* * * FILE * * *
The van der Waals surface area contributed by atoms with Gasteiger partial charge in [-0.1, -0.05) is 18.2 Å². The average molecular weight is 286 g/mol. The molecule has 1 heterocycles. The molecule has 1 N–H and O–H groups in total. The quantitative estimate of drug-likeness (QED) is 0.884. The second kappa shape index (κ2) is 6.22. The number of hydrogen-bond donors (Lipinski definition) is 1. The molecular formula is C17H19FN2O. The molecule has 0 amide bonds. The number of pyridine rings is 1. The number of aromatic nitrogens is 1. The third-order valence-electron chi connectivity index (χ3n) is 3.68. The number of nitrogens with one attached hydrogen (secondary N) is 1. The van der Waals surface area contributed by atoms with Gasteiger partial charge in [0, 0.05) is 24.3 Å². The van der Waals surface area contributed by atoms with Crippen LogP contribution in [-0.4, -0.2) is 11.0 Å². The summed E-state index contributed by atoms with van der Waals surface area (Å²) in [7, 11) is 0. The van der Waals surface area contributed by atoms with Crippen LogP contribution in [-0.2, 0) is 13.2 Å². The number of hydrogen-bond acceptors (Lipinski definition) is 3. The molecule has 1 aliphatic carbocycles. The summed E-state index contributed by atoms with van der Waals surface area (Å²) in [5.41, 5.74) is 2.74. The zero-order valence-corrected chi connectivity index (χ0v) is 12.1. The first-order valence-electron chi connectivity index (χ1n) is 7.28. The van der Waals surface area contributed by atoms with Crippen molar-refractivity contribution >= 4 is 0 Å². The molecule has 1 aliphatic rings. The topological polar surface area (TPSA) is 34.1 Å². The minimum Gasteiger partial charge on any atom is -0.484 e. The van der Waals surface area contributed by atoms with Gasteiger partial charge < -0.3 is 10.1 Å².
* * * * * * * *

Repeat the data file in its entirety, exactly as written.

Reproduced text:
The van der Waals surface area contributed by atoms with Gasteiger partial charge in [-0.1, -0.05) is 18.2 Å². The average molecular weight is 286 g/mol. The molecule has 1 heterocycles. The molecule has 1 N–H and O–H groups in total. The quantitative estimate of drug-likeness (QED) is 0.884. The second kappa shape index (κ2) is 6.22. The number of hydrogen-bond donors (Lipinski definition) is 1. The molecular formula is C17H19FN2O. The molecule has 0 amide bonds. The number of pyridine rings is 1. The number of aromatic nitrogens is 1. The third-order valence-electron chi connectivity index (χ3n) is 3.68. The number of nitrogens with one attached hydrogen (secondary N) is 1. The van der Waals surface area contributed by atoms with Gasteiger partial charge in [0, 0.05) is 24.3 Å². The van der Waals surface area contributed by atoms with Crippen LogP contribution in [-0.4, -0.2) is 11.0 Å². The summed E-state index contributed by atoms with van der Waals surface area (Å²) in [7, 11) is 0. The van der Waals surface area contributed by atoms with Crippen LogP contribution in [-0.2, 0) is 13.2 Å². The number of hydrogen-bond acceptors (Lipinski definition) is 3. The molecule has 1 aliphatic carbocycles. The summed E-state index contributed by atoms with van der Waals surface area (Å²) in [5.41, 5.74) is 2.74. The zero-order valence-corrected chi connectivity index (χ0v) is 12.1. The first-order valence-electron chi connectivity index (χ1n) is 7.28. The van der Waals surface area contributed by atoms with Crippen molar-refractivity contribution >= 4 is 0 Å². The molecule has 1 aliphatic rings. The topological polar surface area (TPSA) is 34.1 Å². The minimum Gasteiger partial charge on any atom is -0.484 e. The van der Waals surface area contributed by atoms with Gasteiger partial charge < -0.3 is 10.1 Å².